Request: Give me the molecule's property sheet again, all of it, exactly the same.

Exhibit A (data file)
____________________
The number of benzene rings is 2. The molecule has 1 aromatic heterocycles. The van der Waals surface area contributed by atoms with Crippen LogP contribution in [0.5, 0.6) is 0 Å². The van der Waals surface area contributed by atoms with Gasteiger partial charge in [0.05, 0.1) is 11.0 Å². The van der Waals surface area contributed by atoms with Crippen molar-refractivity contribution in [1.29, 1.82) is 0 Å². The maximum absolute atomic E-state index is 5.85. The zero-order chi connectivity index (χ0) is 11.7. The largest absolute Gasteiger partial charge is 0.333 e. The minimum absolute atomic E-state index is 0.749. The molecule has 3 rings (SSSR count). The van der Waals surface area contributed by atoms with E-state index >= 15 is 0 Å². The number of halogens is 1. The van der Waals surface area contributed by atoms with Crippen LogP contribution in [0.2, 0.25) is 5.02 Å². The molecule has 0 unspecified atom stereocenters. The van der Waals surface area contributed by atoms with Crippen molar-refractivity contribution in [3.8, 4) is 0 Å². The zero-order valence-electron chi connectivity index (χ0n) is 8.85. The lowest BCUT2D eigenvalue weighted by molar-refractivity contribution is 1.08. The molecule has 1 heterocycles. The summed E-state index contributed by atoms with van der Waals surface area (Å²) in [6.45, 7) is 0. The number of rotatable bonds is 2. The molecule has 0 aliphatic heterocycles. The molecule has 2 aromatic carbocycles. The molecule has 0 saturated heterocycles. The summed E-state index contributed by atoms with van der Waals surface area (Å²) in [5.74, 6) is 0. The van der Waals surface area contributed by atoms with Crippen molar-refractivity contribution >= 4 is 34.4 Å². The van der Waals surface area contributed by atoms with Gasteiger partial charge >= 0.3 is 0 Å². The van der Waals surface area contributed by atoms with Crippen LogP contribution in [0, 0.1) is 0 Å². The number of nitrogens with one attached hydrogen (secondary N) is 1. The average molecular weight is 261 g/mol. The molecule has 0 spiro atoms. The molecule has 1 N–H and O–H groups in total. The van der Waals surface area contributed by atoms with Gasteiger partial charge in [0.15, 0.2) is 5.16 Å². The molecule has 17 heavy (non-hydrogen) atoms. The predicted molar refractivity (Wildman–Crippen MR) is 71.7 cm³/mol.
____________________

The number of benzene rings is 2. The molecule has 1 aromatic heterocycles. The van der Waals surface area contributed by atoms with Crippen LogP contribution in [0.5, 0.6) is 0 Å². The van der Waals surface area contributed by atoms with Gasteiger partial charge in [0.05, 0.1) is 11.0 Å². The van der Waals surface area contributed by atoms with Crippen molar-refractivity contribution in [1.29, 1.82) is 0 Å². The maximum absolute atomic E-state index is 5.85. The zero-order chi connectivity index (χ0) is 11.7. The largest absolute Gasteiger partial charge is 0.333 e. The minimum absolute atomic E-state index is 0.749. The molecule has 3 rings (SSSR count). The van der Waals surface area contributed by atoms with E-state index >= 15 is 0 Å². The number of halogens is 1. The van der Waals surface area contributed by atoms with Crippen LogP contribution in [0.2, 0.25) is 5.02 Å². The molecule has 0 unspecified atom stereocenters. The van der Waals surface area contributed by atoms with Crippen molar-refractivity contribution in [3.8, 4) is 0 Å². The zero-order valence-electron chi connectivity index (χ0n) is 8.85. The lowest BCUT2D eigenvalue weighted by molar-refractivity contribution is 1.08. The molecule has 1 heterocycles. The summed E-state index contributed by atoms with van der Waals surface area (Å²) in [6.45, 7) is 0. The number of rotatable bonds is 2. The molecule has 0 aliphatic heterocycles. The molecule has 2 aromatic carbocycles. The molecule has 0 saturated heterocycles. The summed E-state index contributed by atoms with van der Waals surface area (Å²) in [5.74, 6) is 0. The van der Waals surface area contributed by atoms with Crippen molar-refractivity contribution >= 4 is 34.4 Å². The van der Waals surface area contributed by atoms with Gasteiger partial charge >= 0.3 is 0 Å². The van der Waals surface area contributed by atoms with Crippen LogP contribution in [0, 0.1) is 0 Å². The number of nitrogens with one attached hydrogen (secondary N) is 1. The average molecular weight is 261 g/mol. The molecule has 0 spiro atoms. The molecule has 1 N–H and O–H groups in total. The van der Waals surface area contributed by atoms with Gasteiger partial charge in [0.15, 0.2) is 5.16 Å². The molecule has 17 heavy (non-hydrogen) atoms. The predicted molar refractivity (Wildman–Crippen MR) is 71.7 cm³/mol.